Skeleton in the Closet

Since many of you in the Northern hemisphere are celebrating Halloween this week, I thought I’d break from the norm and offer up a ghost story.

Sadly, I wasn’t born with a sixth sense, so I can’t really say I know what its like to see ghosts.  However, what I lack in psychic abilities I seem to make up for in my freaky dreams.  If they’re anything to go by, I’m rather glad I missed out on that sixth…

Dad and I arrive at a place a long way from nowhere – bare paddocks of dry grass and thistles.  And as Dad proceeds to share his vision, I feel a rising sense of unease.

It’s not bad…it’s got a good outlook.
The ground’ll need a bit of work, but – bit o’ lime an’ blood an’ bone – away you go!
A market garden here, an’ some fruit trees over there.  Maybe a bramble bush or two…
The house is not too bad, either – a bit of patching up, that’s all.  Good as new…

By now we’re standing among the ramshackle remains of an old farmhouse.  And by that I mean, ruins.

There are remnants of an old stone chimney, and nearby, half a house where the roof, in parts, has fallen in.

“Are you sure you want to go to all that work?” I ask.

It had potential, maybe.  Once.  A century or so ago.

We wander through the house as Dad dreams the Great Australian Renovator’s Dream.

There’s a dark dining room, and a servery window to the kitchen – a place for Mum to serve the meals, it seems.

“Where will you live in the meantime?”  I ask.

Absentmindedly, I pull out a long drawer from under the servery window.

“…elp me, help me…” come the pathetic cries of a sinewy body, dressed in a white bonnet and frock, that lies in the trundle shaped drawer.  Boney fingers claw at my face, too weak to lift her frame, “Help me!”

I shriek, jumping back from her reach.  She slumps and rolls her sunken eyes at me, fingers weakly grasping at the air.   “Help m-.”

I slam the drawer shut, unable to breathe.  We have to get out of here.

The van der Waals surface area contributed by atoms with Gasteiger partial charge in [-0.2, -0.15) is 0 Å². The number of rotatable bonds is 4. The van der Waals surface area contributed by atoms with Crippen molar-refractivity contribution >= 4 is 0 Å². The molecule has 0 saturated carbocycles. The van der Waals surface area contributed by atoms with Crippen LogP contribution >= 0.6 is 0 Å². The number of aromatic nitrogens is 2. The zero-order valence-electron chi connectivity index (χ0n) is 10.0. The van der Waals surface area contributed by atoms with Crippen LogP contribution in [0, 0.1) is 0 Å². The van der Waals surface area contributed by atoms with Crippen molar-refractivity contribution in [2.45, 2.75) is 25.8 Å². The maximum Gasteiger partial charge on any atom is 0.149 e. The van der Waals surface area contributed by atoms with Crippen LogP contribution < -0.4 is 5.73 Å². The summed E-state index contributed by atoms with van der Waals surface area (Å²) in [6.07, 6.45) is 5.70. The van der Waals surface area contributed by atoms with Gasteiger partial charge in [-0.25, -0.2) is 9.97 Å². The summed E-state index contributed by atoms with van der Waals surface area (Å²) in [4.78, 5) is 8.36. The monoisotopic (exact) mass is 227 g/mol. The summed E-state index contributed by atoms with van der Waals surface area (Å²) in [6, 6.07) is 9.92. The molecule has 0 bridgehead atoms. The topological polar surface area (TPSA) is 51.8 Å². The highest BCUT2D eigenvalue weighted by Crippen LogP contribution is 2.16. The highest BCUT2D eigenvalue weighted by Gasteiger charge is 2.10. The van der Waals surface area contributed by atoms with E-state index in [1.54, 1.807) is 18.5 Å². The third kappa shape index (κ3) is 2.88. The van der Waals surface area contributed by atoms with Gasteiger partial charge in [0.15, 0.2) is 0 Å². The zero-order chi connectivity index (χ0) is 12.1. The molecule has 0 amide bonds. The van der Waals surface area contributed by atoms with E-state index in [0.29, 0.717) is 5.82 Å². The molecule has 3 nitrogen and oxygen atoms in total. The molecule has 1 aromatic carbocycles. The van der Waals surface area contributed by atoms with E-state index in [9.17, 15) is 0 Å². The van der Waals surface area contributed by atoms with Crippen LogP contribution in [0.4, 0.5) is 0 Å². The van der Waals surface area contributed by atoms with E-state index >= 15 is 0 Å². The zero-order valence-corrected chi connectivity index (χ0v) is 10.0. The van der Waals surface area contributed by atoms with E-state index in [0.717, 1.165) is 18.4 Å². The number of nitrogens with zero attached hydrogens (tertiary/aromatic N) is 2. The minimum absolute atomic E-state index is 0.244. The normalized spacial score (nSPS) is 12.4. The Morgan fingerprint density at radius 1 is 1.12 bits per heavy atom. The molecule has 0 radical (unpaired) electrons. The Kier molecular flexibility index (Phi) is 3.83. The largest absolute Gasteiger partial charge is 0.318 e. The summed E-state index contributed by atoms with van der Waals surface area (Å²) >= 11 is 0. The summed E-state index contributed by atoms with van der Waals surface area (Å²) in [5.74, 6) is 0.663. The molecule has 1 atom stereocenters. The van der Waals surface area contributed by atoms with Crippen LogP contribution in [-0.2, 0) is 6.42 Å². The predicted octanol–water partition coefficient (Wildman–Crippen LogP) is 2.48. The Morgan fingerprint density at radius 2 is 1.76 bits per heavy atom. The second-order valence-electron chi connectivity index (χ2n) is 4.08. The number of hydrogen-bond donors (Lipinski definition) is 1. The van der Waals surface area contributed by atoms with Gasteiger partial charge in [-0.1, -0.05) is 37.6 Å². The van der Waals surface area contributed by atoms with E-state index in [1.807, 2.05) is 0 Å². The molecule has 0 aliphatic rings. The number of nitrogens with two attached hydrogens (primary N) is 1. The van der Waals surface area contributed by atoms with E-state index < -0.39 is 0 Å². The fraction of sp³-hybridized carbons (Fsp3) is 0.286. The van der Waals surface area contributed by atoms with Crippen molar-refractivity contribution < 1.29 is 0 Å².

I rush through a gaping doorway to what once might have been an open, thriving kitchen.

Half of the room adjoining an outhouse is now a weed infested courtyard.

The other half – the corner with the servery window – still has a roof.

Dad stands there.  He talks as if nothing is wrong.

It’s quite alright.  A roof over our heads, that’s all you need…

But in the corner, below the servery window, where a benchtop should have been, is the sinewy body of a woman lying in an exposed drawer, dressed in a bonnet and frock, clawing at the air and crying, “Help me!  Please, help me!”

“Dad, you can’t buy this place,” I say.

Only, in his own trance, he was deaf to the tune that invaded my waking nightmare.

I realised then what happens when we find ourselves trapped in someone else’s dream…

Work your fingers to the bone, whadda ya get?

Boney fingers…
Boney fingers…

Hoyt Axton, 1974 

Happy Halloween, everyone!

Do you see ghosts?


Images under public domain by Vincent Van Gogh, courtesy, appearing as follows:

Barn with moss covered roof (1881)
Kettle over a fire and a cottage by night (1885)
Head of an old peasant woman with white cap (1884)
Skeleton (1886)

A Pasta Meditation

I once knew a delightful and eclectic man who had lived a colourful youth in the sixties and seventies – a time when Melbourne grunge earned its reputation.